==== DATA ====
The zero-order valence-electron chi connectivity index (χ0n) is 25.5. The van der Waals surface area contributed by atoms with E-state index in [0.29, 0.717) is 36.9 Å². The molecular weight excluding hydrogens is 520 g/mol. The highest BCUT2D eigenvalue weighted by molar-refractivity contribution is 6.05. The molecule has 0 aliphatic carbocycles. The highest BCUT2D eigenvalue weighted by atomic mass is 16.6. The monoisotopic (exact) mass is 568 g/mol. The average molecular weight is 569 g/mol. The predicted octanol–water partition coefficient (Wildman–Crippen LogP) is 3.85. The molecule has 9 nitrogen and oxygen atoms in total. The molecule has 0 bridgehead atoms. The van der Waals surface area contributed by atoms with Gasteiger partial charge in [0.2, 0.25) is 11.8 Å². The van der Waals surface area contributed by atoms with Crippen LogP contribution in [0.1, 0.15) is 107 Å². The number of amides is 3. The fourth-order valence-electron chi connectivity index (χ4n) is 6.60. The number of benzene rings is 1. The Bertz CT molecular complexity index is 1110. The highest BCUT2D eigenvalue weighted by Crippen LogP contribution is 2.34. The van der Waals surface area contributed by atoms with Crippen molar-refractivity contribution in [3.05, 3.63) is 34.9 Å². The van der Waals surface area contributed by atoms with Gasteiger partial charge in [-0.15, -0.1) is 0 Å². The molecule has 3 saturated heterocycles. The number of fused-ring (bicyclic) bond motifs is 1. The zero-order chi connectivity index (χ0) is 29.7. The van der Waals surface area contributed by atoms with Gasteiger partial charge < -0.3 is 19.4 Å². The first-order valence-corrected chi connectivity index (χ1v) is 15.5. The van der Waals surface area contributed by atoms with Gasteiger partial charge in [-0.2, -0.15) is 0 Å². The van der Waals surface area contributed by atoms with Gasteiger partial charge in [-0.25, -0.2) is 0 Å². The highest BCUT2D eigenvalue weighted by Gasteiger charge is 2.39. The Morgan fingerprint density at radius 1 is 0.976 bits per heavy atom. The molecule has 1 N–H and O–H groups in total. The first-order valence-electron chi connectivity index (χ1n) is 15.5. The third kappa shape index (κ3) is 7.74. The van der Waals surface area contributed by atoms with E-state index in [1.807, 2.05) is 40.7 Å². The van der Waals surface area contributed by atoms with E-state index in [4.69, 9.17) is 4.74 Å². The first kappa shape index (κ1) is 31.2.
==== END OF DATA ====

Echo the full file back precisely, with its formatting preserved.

The zero-order valence-electron chi connectivity index (χ0n) is 25.5. The van der Waals surface area contributed by atoms with E-state index in [0.29, 0.717) is 36.9 Å². The molecular weight excluding hydrogens is 520 g/mol. The highest BCUT2D eigenvalue weighted by molar-refractivity contribution is 6.05. The molecule has 0 aliphatic carbocycles. The highest BCUT2D eigenvalue weighted by atomic mass is 16.6. The monoisotopic (exact) mass is 568 g/mol. The average molecular weight is 569 g/mol. The predicted octanol–water partition coefficient (Wildman–Crippen LogP) is 3.85. The molecule has 9 nitrogen and oxygen atoms in total. The molecule has 0 bridgehead atoms. The van der Waals surface area contributed by atoms with Gasteiger partial charge in [0.2, 0.25) is 11.8 Å². The van der Waals surface area contributed by atoms with Crippen LogP contribution in [0.1, 0.15) is 107 Å². The number of amides is 3. The fourth-order valence-electron chi connectivity index (χ4n) is 6.60. The number of benzene rings is 1. The Bertz CT molecular complexity index is 1110. The highest BCUT2D eigenvalue weighted by Crippen LogP contribution is 2.34. The van der Waals surface area contributed by atoms with Crippen molar-refractivity contribution in [3.05, 3.63) is 34.9 Å². The van der Waals surface area contributed by atoms with Gasteiger partial charge in [-0.15, -0.1) is 0 Å². The molecule has 3 saturated heterocycles. The number of fused-ring (bicyclic) bond motifs is 1. The zero-order chi connectivity index (χ0) is 29.7. The van der Waals surface area contributed by atoms with Gasteiger partial charge < -0.3 is 19.4 Å². The first-order valence-corrected chi connectivity index (χ1v) is 15.5. The van der Waals surface area contributed by atoms with Gasteiger partial charge in [-0.2, -0.15) is 0 Å². The van der Waals surface area contributed by atoms with Gasteiger partial charge in [-0.25, -0.2) is 0 Å². The highest BCUT2D eigenvalue weighted by Gasteiger charge is 2.39. The Morgan fingerprint density at radius 1 is 0.976 bits per heavy atom. The molecule has 1 N–H and O–H groups in total. The first-order valence-electron chi connectivity index (χ1n) is 15.5. The third kappa shape index (κ3) is 7.74. The van der Waals surface area contributed by atoms with E-state index in [1.807, 2.05) is 40.7 Å². The van der Waals surface area contributed by atoms with E-state index in [4.69, 9.17) is 4.74 Å². The first kappa shape index (κ1) is 31.2.